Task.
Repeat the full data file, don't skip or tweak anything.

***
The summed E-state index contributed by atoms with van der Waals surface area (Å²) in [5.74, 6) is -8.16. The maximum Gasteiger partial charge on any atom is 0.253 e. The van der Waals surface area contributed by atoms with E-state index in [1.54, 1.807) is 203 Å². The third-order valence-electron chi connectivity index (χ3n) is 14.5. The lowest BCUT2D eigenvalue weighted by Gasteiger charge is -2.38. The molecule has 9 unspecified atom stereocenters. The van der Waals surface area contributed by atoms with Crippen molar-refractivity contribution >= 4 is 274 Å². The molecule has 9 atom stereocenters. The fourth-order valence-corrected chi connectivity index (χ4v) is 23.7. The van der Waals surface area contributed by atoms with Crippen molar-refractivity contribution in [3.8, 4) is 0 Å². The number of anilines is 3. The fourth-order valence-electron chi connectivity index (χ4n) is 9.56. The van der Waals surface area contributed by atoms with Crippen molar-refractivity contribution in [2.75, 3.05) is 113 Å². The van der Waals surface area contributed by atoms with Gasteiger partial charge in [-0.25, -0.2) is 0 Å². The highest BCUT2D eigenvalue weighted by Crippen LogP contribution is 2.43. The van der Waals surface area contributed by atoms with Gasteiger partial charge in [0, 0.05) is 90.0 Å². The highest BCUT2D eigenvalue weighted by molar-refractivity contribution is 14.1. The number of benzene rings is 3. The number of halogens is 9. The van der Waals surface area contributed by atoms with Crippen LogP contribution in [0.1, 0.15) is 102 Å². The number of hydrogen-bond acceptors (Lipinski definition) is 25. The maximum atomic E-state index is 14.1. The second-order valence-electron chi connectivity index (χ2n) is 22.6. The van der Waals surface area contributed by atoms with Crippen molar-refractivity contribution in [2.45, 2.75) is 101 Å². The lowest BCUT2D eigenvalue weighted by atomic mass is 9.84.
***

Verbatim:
The summed E-state index contributed by atoms with van der Waals surface area (Å²) in [5.74, 6) is -8.16. The maximum Gasteiger partial charge on any atom is 0.253 e. The van der Waals surface area contributed by atoms with E-state index in [1.54, 1.807) is 203 Å². The third-order valence-electron chi connectivity index (χ3n) is 14.5. The lowest BCUT2D eigenvalue weighted by Gasteiger charge is -2.38. The molecule has 9 unspecified atom stereocenters. The van der Waals surface area contributed by atoms with Crippen molar-refractivity contribution >= 4 is 274 Å². The molecule has 9 atom stereocenters. The fourth-order valence-corrected chi connectivity index (χ4v) is 23.7. The van der Waals surface area contributed by atoms with Crippen molar-refractivity contribution in [3.8, 4) is 0 Å². The number of anilines is 3. The fourth-order valence-electron chi connectivity index (χ4n) is 9.56. The van der Waals surface area contributed by atoms with Crippen molar-refractivity contribution in [2.75, 3.05) is 113 Å². The van der Waals surface area contributed by atoms with Gasteiger partial charge in [-0.25, -0.2) is 0 Å². The highest BCUT2D eigenvalue weighted by Crippen LogP contribution is 2.43. The van der Waals surface area contributed by atoms with Gasteiger partial charge in [0, 0.05) is 90.0 Å². The highest BCUT2D eigenvalue weighted by molar-refractivity contribution is 14.1. The number of benzene rings is 3. The number of halogens is 9. The van der Waals surface area contributed by atoms with Crippen LogP contribution in [0.1, 0.15) is 102 Å². The number of hydrogen-bond acceptors (Lipinski definition) is 25. The maximum atomic E-state index is 14.1. The second-order valence-electron chi connectivity index (χ2n) is 22.6. The van der Waals surface area contributed by atoms with Crippen molar-refractivity contribution in [2.45, 2.75) is 101 Å². The lowest BCUT2D eigenvalue weighted by atomic mass is 9.84.